Who were the Greek gods? - Greek Mythology
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Who are the Greek Gods?

Greek gods on the Siphnian treasury
Greek gods on the Siphnian Treasury, Delphi, ca. 530 BC

The ancient Greeks believed in many gods: they were polytheistic (PA-lee-thee-ISS-tick). It is impossible to say how many Greek gods there were, because different Greeks worshipped different gods. Certainly there were hundreds of gods and goddesses. The most famous of them, and the ones which the most people sacrificed to, were Zeus, Hera, Apollo, Artemis, Poseidon, Aphrodite, Athena, Demeter, Hermes, Ares, and Hades.

mosaic of woman
Persephone being kidnapped

But there were many others: Asclepius, the god of medicine, Persephone, Demeter's daughter, Gaia the earth goddess, Hecate, and so forth.
In addition, every little village had its own gods. The local stream, an especially big tree, an oddly shaped rock, all were thought to have their own god inside them, who had to be worshipped or he or she would get mad. It was, as Keith Hopkins has said, "a world full of gods."

Greek people also worshipped foreign gods, if for some reason they thought this might help them somehow. The Egyptian goddess Isis was especially popular in Athens in the Hellenistic period, for instance. And many Hellenistic Greeks worshipped Astarte, too.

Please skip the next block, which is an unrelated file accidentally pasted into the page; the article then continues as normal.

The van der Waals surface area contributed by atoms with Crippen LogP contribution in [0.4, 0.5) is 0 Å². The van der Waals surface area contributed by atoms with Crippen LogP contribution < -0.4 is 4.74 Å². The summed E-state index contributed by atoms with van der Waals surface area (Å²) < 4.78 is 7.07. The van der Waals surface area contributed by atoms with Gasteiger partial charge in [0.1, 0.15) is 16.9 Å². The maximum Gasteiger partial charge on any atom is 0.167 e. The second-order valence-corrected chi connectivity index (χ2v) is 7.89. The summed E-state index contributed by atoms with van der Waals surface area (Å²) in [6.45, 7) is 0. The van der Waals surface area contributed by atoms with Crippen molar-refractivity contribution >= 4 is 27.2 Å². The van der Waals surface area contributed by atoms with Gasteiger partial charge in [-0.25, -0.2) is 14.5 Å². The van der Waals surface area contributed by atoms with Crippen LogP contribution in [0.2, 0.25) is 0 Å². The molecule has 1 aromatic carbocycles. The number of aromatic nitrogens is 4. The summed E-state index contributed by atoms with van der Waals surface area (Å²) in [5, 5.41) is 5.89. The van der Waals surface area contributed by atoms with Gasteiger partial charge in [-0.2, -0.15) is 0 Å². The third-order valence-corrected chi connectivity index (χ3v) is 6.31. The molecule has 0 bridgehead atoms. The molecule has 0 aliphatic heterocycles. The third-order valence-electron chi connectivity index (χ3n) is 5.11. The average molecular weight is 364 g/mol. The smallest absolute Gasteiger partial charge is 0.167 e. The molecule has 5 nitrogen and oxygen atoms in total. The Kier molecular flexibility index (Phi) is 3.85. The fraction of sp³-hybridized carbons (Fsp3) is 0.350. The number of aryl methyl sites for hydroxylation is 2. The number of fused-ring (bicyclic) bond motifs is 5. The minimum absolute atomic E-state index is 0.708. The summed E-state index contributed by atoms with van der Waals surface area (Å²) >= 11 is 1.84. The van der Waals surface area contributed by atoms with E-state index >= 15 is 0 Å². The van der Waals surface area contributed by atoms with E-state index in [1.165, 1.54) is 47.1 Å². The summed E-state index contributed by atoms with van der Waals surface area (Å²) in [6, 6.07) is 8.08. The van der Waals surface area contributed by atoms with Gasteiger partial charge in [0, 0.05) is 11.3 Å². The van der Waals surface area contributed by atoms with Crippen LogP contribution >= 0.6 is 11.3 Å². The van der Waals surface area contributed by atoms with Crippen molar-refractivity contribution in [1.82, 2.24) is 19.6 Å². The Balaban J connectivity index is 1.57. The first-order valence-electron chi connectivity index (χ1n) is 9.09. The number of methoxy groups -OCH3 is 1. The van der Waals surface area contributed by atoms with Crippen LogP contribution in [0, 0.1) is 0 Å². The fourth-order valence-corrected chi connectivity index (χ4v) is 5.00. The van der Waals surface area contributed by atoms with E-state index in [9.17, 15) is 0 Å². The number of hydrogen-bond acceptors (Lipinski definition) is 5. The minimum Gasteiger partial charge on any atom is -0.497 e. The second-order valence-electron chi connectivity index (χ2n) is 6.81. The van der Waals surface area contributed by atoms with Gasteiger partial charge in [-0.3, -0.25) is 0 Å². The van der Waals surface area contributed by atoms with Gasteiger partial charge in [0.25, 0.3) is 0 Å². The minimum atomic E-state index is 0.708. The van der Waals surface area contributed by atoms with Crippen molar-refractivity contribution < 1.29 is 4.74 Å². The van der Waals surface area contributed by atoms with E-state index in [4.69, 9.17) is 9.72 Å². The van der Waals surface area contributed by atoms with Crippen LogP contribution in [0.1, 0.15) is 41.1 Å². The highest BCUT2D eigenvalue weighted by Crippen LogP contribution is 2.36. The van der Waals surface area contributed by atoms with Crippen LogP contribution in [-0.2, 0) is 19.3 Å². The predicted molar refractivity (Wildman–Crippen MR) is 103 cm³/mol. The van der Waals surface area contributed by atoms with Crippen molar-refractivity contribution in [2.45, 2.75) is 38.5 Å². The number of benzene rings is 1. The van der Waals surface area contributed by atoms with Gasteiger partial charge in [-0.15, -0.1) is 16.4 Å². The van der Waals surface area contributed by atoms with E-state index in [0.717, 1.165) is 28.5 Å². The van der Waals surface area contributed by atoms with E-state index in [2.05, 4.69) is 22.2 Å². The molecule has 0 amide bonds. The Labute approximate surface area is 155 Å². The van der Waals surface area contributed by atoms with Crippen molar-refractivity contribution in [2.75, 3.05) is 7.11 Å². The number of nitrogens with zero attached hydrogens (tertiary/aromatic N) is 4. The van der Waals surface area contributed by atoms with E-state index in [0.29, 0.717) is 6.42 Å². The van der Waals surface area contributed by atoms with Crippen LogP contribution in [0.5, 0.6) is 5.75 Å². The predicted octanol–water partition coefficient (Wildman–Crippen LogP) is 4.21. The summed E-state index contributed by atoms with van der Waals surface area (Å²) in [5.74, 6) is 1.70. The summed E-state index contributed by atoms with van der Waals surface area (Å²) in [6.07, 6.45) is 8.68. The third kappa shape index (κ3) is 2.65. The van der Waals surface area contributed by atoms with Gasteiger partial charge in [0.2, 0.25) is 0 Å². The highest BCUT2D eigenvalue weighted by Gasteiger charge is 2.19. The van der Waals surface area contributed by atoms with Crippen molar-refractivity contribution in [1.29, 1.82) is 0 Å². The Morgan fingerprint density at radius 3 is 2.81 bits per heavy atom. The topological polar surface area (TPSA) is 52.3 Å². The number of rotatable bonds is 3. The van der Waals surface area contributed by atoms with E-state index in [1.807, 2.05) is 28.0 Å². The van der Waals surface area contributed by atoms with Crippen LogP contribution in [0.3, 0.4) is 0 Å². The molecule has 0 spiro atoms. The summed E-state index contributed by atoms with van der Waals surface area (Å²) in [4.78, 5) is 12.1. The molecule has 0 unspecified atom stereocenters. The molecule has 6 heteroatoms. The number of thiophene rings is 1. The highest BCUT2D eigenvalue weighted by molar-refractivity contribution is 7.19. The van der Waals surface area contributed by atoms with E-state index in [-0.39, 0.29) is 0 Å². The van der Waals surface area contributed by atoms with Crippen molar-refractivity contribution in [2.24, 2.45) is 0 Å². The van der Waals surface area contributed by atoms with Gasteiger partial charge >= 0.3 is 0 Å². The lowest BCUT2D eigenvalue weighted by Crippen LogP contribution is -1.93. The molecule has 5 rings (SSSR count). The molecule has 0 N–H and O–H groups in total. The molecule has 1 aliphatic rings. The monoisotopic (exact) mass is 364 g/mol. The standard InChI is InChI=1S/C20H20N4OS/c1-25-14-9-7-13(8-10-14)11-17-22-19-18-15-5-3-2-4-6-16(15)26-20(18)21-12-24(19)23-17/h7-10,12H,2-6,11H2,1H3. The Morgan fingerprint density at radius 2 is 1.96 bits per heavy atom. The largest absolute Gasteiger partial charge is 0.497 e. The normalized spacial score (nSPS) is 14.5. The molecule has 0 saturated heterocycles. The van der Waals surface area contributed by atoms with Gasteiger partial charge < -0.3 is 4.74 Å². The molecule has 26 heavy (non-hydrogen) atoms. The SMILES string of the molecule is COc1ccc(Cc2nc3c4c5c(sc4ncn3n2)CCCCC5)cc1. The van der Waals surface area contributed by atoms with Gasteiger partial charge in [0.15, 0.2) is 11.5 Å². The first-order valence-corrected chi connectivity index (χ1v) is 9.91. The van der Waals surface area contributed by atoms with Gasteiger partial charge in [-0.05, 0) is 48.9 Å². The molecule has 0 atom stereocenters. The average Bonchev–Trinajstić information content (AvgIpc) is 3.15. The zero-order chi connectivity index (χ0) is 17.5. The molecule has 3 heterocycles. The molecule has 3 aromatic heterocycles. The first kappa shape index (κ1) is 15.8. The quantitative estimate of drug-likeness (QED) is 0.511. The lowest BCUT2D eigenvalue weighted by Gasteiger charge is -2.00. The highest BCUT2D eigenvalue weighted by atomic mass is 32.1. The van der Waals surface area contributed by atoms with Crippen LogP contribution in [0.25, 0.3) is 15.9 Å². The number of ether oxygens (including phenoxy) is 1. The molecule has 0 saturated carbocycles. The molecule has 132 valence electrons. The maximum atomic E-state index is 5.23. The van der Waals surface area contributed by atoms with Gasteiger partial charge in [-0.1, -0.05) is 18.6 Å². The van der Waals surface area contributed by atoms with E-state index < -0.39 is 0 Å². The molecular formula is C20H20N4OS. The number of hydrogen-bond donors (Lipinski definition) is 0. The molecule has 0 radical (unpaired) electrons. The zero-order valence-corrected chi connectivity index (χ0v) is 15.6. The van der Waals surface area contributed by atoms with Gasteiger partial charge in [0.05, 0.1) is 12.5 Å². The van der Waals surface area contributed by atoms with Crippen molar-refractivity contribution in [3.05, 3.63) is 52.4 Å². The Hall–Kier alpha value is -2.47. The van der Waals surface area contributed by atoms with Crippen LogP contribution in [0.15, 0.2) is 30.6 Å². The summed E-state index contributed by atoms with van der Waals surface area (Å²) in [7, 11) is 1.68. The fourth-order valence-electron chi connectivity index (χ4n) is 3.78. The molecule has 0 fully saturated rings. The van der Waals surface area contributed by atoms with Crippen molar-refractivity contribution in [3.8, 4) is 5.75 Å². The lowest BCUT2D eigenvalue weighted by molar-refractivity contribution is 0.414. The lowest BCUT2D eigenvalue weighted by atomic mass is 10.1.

To keep their gods happy, most Greek people sacrificed to their gods. Most people in Greece also asked the gods to tell them about the future through oracles.

Learn by doing - Greek Gods Bingo!
Greek myths (stories about the gods)

Bibliography and further reading about the Greek gods:

D'aulaire's Book of Greek Myths, by Edgar and Ingri D'Aulaire.

Greek Religion, by Walter Burkert (reprinted 1987). By a leading expert. He has sections on each of the Greek gods, and discusses their deeper meanings, and their function in Greek society.

More about Greek mythology
Ancient Greece
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Professor Carr

Karen Eva Carr, PhD.
Assoc. Professor Emerita, History
Portland State University

Professor Carr holds a B.A. with high honors from Cornell University in classics and archaeology, and her M.A. and PhD. from the University of Michigan in Classical Art and Archaeology. She has excavated in Scotland, Cyprus, Greece, Israel, and Tunisia, and she has been teaching history to university students for a very long time.

Professor Carr's PSU page

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